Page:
Finished with the celebration, we continued our journey to Londa. It’s the most famous burial cave for the tourism object in Toraja. It is located in Sandan Uai Village , around 7 km from Rantepao. It is quite closed with the Rambu Solo ritual place that we visited before.
There was a guide that actually a cave keeper. A keeper should be one of the family of people who buried in the cave. He brought the light for us to rent. It cost IDR 25.000,- and you can asked him to join with you to come inside the cave. At least, it will make you feel safe since you are with the local. Since the first time I stepped into the burial place, I feel a thick mystical atmosphere, especially when I came into the cave. You can clearly see so many skulls and damage bones in the very old coffin. Some corpse just simply hanging on the trees or lied in the stone’s hole.
If you see the complete coffin, not yet broken, it means the corpse still new or just arrived not long time ago. Can you imagine you are standing side by side with dead bodies in eerie dark cave? It was really creepy experience, especially when I saw 2 skulls that lied together and the guide told us it was before a couple who has forbidden love and they went on suicide together. Brrr…
The weird thing you will see near the coffin is how many cigarettes and coins surrounding the skulls. For Toraja people who actually most of them are Christian but still hold the ancient belief, they believe that death is a new beginning of another life, but not the heaven or hell, it called “life-after-a life in the world”, that’s why they slaughter the animals, it’s for people who died to ride and coins for them to buy something while cigarette is for their pleasure. I know I know, it’s sound so quirky, but there’s no strange limitations in one’s culture, cause they choose to believe what they do believe. That’s why culture is so amazing to be learned and see.
The couple skulls who died suicide because of their forbidden love
Kete Kesu is the oldest and vast burial place in Sanggalangi district. It has been said the village never changed since the last 400 years. First impression of the district was the complex of Tongkonan. Tongkonan is the traditional ancestral house and have boat-shaped with colorful patterns on the wall, while in front of the house hanging so many buffalo horns which actually give an sharp identity about the owner of Tongkonan. The more hanging buffalo horns the higher of the statues of person who ever lived in that Tongkonan.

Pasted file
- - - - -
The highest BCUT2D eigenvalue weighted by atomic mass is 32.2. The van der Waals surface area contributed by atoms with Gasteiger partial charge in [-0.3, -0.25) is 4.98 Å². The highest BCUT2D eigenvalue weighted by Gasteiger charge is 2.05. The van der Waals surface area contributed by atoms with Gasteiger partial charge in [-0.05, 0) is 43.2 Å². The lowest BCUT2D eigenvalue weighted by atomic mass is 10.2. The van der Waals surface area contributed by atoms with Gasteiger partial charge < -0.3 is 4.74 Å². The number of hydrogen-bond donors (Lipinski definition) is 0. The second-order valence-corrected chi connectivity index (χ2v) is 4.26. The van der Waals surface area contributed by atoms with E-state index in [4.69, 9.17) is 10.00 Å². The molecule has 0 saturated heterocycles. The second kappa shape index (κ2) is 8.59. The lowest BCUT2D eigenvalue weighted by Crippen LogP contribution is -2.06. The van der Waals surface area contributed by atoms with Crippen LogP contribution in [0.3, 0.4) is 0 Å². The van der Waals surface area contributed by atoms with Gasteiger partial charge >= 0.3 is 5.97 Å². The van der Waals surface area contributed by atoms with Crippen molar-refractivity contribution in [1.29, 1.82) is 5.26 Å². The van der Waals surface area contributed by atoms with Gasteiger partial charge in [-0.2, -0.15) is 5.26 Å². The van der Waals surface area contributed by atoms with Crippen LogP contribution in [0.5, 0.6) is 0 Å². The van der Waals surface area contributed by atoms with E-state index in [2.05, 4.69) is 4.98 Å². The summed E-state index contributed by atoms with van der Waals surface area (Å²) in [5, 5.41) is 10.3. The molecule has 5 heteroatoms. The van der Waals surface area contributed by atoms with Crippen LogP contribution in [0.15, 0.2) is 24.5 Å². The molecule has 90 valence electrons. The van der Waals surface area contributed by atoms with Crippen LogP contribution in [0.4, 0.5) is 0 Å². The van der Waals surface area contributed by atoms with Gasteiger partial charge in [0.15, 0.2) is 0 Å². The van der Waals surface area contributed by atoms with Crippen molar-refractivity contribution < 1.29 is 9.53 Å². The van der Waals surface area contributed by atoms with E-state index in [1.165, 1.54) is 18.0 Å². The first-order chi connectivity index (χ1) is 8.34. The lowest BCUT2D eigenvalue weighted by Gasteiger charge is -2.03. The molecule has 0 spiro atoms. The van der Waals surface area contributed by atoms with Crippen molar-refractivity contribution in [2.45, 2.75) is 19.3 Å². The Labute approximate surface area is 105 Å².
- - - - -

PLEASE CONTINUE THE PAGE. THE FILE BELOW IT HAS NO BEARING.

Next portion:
Walking further more, we can find another burial cave which actually kind of similar with one in Londa. Only on our way to the cave, we passed a huge yellow stone that actually another burial place. Toraja people really respect their ancestor, to remember their ancestor, they make the miniature of the dead people. Sometimes when I was there and see the dolls, I did feel they look so real and able to see me in my eyes. The amazing thing about all this burial places, the local people still keep it that way, so their generations can keep the same ritual and people all over the world can see it for real.
Now we were in the middle of stones as the witness of megalithic era. The area called as Bori’ Parinding, the combination of ceremonial grounds and burials. To come inside we need to pay IDR 20.000 (usd 2)/person. It is located in the middle of stunning rice paddies. It’s an open space area for ritual both the dead festival and thanksgiving. More than a hundred megaliths still stand on the ceremonial ground which made me think how many people needed before to bring those stones and make it stand firmly as how they are standing right now. Each stone representing a past high status of a person. There are also stone chambers for dead people and five Tongkonan spread around the area.
Actually the surrounding area was so peaceful and quiet, we were the only living human in the area which trying to take a short solitude and sitting between all those megalith stones and old corpse. Some of my friends tried to contemplate their idea about life and death, and the rest just simply take a rest after a tired day which made us going here and there in quick time.
For sure, it was a full day trip to visit the death and back to the old times. We think it was enough for us to see the death. Now we were so tired and better to prepare ourselves to catch for another bus to Makassar.
Farewell Tana Toraja, until we meet again.